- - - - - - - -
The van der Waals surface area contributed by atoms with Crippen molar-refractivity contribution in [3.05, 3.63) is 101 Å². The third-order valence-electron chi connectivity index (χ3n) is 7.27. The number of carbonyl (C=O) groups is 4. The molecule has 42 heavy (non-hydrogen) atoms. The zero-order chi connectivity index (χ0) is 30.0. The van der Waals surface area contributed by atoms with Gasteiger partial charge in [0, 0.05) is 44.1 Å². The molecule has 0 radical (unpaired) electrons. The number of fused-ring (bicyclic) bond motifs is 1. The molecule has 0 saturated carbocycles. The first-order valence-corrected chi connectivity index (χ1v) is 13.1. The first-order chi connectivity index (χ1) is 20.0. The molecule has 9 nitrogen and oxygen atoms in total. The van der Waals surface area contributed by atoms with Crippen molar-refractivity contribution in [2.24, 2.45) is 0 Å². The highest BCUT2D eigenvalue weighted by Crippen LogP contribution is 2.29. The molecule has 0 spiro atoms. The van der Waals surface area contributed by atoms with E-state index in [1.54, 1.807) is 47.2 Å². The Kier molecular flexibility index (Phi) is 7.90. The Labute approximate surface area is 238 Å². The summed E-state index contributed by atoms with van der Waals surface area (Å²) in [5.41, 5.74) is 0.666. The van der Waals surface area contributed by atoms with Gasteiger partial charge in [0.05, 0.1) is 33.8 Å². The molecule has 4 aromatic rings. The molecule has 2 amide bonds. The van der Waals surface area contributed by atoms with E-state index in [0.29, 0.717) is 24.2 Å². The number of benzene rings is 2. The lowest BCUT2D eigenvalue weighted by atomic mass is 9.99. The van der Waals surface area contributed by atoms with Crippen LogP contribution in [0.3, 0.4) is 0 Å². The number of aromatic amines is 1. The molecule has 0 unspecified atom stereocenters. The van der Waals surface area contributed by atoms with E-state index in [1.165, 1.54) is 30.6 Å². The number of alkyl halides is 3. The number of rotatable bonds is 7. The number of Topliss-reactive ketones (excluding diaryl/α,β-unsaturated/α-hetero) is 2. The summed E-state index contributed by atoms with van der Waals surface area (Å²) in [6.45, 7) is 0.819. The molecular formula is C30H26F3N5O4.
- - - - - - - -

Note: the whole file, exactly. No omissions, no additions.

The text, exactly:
The van der Waals surface area contributed by atoms with Crippen molar-refractivity contribution in [3.05, 3.63) is 101 Å². The third-order valence-electron chi connectivity index (χ3n) is 7.27. The number of carbonyl (C=O) groups is 4. The molecule has 42 heavy (non-hydrogen) atoms. The zero-order chi connectivity index (χ0) is 30.0. The van der Waals surface area contributed by atoms with Gasteiger partial charge in [0, 0.05) is 44.1 Å². The molecule has 0 radical (unpaired) electrons. The number of fused-ring (bicyclic) bond motifs is 1. The molecule has 0 saturated carbocycles. The first-order valence-corrected chi connectivity index (χ1v) is 13.1. The first-order chi connectivity index (χ1) is 20.0. The molecule has 9 nitrogen and oxygen atoms in total. The van der Waals surface area contributed by atoms with Crippen molar-refractivity contribution in [2.24, 2.45) is 0 Å². The highest BCUT2D eigenvalue weighted by Crippen LogP contribution is 2.29. The molecule has 0 spiro atoms. The van der Waals surface area contributed by atoms with E-state index in [1.54, 1.807) is 47.2 Å². The Kier molecular flexibility index (Phi) is 7.90. The Labute approximate surface area is 238 Å². The summed E-state index contributed by atoms with van der Waals surface area (Å²) in [5.41, 5.74) is 0.666. The van der Waals surface area contributed by atoms with Gasteiger partial charge in [0.05, 0.1) is 33.8 Å². The molecule has 4 aromatic rings. The molecule has 2 amide bonds. The van der Waals surface area contributed by atoms with E-state index in [0.29, 0.717) is 24.2 Å². The number of benzene rings is 2. The lowest BCUT2D eigenvalue weighted by atomic mass is 9.99. The van der Waals surface area contributed by atoms with Crippen LogP contribution in [0.3, 0.4) is 0 Å². The number of aromatic amines is 1. The molecule has 0 unspecified atom stereocenters. The van der Waals surface area contributed by atoms with E-state index in [1.165, 1.54) is 30.6 Å². The number of alkyl halides is 3. The number of rotatable bonds is 7. The number of Topliss-reactive ketones (excluding diaryl/α,β-unsaturated/α-hetero) is 2. The summed E-state index contributed by atoms with van der Waals surface area (Å²) in [6.45, 7) is 0.819. The molecular formula is C30H26F3N5O4.